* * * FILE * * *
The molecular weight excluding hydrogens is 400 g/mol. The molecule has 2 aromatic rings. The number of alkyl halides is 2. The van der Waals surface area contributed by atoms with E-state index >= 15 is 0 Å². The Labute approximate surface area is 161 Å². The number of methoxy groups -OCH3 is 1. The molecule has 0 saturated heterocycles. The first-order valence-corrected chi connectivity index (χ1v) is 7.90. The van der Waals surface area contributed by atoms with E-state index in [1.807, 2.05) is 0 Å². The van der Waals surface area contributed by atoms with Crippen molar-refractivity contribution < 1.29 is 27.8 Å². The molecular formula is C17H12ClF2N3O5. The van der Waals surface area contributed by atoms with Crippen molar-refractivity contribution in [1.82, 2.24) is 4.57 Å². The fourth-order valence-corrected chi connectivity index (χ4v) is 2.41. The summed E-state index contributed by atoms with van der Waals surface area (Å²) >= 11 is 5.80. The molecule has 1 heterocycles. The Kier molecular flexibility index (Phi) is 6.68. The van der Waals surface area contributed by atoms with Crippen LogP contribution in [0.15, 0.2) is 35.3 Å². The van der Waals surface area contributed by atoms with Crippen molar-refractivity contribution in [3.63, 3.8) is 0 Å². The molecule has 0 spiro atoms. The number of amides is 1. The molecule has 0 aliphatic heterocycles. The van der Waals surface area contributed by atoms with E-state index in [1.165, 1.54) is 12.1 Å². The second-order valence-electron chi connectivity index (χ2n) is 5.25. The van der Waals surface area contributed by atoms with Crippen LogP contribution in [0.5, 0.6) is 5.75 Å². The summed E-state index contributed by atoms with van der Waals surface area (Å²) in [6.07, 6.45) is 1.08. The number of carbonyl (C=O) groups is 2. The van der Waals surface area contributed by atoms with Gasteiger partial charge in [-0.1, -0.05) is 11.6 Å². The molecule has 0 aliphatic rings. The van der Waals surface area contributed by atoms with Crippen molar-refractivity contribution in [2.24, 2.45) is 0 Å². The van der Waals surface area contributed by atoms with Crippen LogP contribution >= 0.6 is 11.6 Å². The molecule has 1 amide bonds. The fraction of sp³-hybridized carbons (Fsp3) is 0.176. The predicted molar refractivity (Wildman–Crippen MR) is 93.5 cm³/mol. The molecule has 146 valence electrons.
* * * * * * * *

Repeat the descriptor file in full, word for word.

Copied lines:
The molecular weight excluding hydrogens is 400 g/mol. The molecule has 2 aromatic rings. The number of alkyl halides is 2. The van der Waals surface area contributed by atoms with E-state index >= 15 is 0 Å². The Labute approximate surface area is 161 Å². The number of methoxy groups -OCH3 is 1. The molecule has 0 saturated heterocycles. The first-order valence-corrected chi connectivity index (χ1v) is 7.90. The van der Waals surface area contributed by atoms with E-state index in [1.807, 2.05) is 0 Å². The van der Waals surface area contributed by atoms with Crippen molar-refractivity contribution < 1.29 is 27.8 Å². The molecular formula is C17H12ClF2N3O5. The van der Waals surface area contributed by atoms with Crippen molar-refractivity contribution in [1.82, 2.24) is 4.57 Å². The fourth-order valence-corrected chi connectivity index (χ4v) is 2.41. The summed E-state index contributed by atoms with van der Waals surface area (Å²) >= 11 is 5.80. The molecule has 1 heterocycles. The Kier molecular flexibility index (Phi) is 6.68. The van der Waals surface area contributed by atoms with Crippen LogP contribution in [0.15, 0.2) is 35.3 Å². The van der Waals surface area contributed by atoms with Crippen molar-refractivity contribution in [3.63, 3.8) is 0 Å². The molecule has 0 spiro atoms. The number of amides is 1. The molecule has 0 aliphatic heterocycles. The van der Waals surface area contributed by atoms with E-state index in [1.165, 1.54) is 12.1 Å². The second-order valence-electron chi connectivity index (χ2n) is 5.25. The van der Waals surface area contributed by atoms with Crippen LogP contribution in [0.5, 0.6) is 5.75 Å². The summed E-state index contributed by atoms with van der Waals surface area (Å²) in [6.07, 6.45) is 1.08. The number of carbonyl (C=O) groups is 2. The van der Waals surface area contributed by atoms with Gasteiger partial charge in [-0.1, -0.05) is 11.6 Å². The molecule has 0 aliphatic rings. The van der Waals surface area contributed by atoms with Crippen molar-refractivity contribution in [2.24, 2.45) is 0 Å². The van der Waals surface area contributed by atoms with Crippen LogP contribution >= 0.6 is 11.6 Å². The molecule has 1 amide bonds. The fraction of sp³-hybridized carbons (Fsp3) is 0.176. The predicted molar refractivity (Wildman–Crippen MR) is 93.5 cm³/mol. The molecule has 146 valence electrons.